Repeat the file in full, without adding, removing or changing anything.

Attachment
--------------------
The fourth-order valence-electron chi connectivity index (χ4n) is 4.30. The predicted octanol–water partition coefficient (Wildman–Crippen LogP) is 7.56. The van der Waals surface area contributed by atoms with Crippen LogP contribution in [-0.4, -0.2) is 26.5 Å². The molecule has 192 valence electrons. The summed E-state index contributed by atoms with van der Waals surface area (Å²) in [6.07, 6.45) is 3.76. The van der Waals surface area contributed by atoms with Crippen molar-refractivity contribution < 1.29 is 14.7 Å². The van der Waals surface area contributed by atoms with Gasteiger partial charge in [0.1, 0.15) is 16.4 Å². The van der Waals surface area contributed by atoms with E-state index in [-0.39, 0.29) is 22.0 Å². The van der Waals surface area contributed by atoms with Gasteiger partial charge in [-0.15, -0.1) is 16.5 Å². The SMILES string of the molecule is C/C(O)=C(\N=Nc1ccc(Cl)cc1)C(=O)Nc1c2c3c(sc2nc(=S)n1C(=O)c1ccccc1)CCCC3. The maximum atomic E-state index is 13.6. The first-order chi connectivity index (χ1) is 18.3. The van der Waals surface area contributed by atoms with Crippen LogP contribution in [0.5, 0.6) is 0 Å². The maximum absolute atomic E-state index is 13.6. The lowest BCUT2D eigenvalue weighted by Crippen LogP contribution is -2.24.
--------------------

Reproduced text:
The fourth-order valence-electron chi connectivity index (χ4n) is 4.30. The predicted octanol–water partition coefficient (Wildman–Crippen LogP) is 7.56. The van der Waals surface area contributed by atoms with Crippen LogP contribution in [-0.4, -0.2) is 26.5 Å². The molecule has 192 valence electrons. The summed E-state index contributed by atoms with van der Waals surface area (Å²) in [6.07, 6.45) is 3.76. The van der Waals surface area contributed by atoms with Crippen molar-refractivity contribution < 1.29 is 14.7 Å². The van der Waals surface area contributed by atoms with Gasteiger partial charge in [0.1, 0.15) is 16.4 Å². The van der Waals surface area contributed by atoms with E-state index in [-0.39, 0.29) is 22.0 Å². The van der Waals surface area contributed by atoms with Gasteiger partial charge in [-0.15, -0.1) is 16.5 Å². The SMILES string of the molecule is C/C(O)=C(\N=Nc1ccc(Cl)cc1)C(=O)Nc1c2c3c(sc2nc(=S)n1C(=O)c1ccccc1)CCCC3. The maximum atomic E-state index is 13.6. The first-order chi connectivity index (χ1) is 18.3. The van der Waals surface area contributed by atoms with Crippen LogP contribution in [0.5, 0.6) is 0 Å². The maximum absolute atomic E-state index is 13.6. The lowest BCUT2D eigenvalue weighted by Crippen LogP contribution is -2.24.